Malicious data is data that, when introduced to a computer—usually by an operator unaware that he or she is doing so—will cause the computer to perform actions undesirable to the computer's owner. It often takes the form of input to a computer application such as a word-processing or spreadsheet program. It is thus distinguished from a malicious program such as a computer virus, compared to which malicious data is perhaps even more stealthy.
An example of malicious data at work is the Melissa "virus," which spread through the e-mail systems of the world on March 26, 1999. Though the media called Melissa a virus, this was a misnomer; rather, it was a case of malicious data wedded to a macro virus, or a virus that works by setting in motion an automatic sequence of actions within a software application. Melissa did not damage computers themselves, yet it produced a result undesirable to anyone but its creator. By taking advantage of a feature built into the Microsoft Word program, it sent itself to the first 50 addresses in the user's Outlook Express, an e-mail program also produced by Microsoft. Melissa, for which computer programmer David L. Smith was eventually charged, caused $80 million worth of damage, prima-rily in the form of lost productivity resulting from the shutdown of overloaded mailboxes.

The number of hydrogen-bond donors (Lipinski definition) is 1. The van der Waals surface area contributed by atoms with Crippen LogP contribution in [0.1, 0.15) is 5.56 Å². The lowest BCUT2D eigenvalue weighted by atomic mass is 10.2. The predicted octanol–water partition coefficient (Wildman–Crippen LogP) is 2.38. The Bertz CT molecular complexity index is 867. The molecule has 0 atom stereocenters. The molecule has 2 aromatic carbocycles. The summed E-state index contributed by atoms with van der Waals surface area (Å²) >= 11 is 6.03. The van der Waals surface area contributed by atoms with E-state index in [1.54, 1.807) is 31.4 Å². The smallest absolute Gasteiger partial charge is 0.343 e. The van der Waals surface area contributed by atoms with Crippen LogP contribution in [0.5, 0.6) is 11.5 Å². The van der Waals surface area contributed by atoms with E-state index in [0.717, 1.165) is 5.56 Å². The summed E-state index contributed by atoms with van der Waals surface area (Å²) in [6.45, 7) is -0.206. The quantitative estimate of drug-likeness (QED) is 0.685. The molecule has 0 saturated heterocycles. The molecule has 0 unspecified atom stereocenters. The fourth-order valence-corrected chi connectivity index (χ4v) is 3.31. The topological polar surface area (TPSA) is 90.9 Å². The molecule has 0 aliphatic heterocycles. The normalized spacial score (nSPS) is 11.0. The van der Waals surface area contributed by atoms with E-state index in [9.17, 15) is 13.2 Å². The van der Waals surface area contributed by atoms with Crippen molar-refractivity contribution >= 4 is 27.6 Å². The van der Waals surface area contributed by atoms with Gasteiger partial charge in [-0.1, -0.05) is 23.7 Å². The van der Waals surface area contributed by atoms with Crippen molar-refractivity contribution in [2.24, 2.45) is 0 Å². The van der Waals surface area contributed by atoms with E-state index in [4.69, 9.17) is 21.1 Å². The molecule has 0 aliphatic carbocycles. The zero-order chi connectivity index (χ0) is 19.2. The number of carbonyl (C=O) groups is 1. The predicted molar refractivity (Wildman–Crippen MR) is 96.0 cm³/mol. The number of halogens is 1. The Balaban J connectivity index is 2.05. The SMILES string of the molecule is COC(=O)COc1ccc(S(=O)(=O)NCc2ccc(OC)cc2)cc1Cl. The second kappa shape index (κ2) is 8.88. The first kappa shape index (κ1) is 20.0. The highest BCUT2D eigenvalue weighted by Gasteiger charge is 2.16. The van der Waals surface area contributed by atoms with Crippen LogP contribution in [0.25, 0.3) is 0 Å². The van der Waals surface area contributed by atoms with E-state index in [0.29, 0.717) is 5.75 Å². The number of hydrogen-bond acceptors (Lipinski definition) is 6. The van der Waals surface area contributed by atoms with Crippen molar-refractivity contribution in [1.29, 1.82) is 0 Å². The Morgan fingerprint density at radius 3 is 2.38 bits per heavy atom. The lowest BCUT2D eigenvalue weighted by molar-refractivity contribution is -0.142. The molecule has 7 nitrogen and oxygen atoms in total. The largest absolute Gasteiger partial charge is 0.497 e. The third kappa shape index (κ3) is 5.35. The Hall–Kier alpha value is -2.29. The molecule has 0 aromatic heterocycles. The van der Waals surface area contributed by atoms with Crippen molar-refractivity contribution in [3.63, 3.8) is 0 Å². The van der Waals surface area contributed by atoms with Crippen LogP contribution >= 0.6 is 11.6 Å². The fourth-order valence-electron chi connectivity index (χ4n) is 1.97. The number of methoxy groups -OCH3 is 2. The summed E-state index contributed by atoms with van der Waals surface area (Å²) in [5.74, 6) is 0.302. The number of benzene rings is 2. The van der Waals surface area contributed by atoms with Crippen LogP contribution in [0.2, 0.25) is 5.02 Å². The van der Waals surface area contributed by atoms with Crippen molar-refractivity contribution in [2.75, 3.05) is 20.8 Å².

In practice, malicious data is much like a malicious program, yet it is difficult to protect against malicious data using the methods typically used to circumvent malicious programs, such as file access control, firewalls, and the like. Malicious data has been used not simply for pranks such as Smith's, but to transfer funds out of the operator's financial accounts, and into those of the perpetrator. In this crime, the operator him-or herself is a participant, albeit an unwitting and unwilling one.
█ FURTHER READING:
Gelman, Robert B., and Stanton McCandlish. Protecting Yourself Online: The Definitive Resource on Safety, Freedom, and Privacy in Cyberspace. New York: Harper Edge, 1998.
Schneier, Bruce. Secrets and Lies: Digital Security in a Networked World. New York: John Wiley, 2000.
Schwartau, Winn. Cybershock: Surviving Hackers, Phreakers, Identity Thieves, Internet Terrorists, and Weapons of Mass Disruption. New York: Thunder's Mouth Press, 2000.
Mitchell, Russ, Richard Folkers, and Susan Gregory. "Why Melissa Is So Scary." U.S. News & World Report. (April 12, 1999): 34–36.
Sibert, W. Olin. Malicious Data and Computer Security. < http://home.earthlink.net/~wolfboy/ARCHIVE/GenSecure/maldata.htm > (April 3, 2003).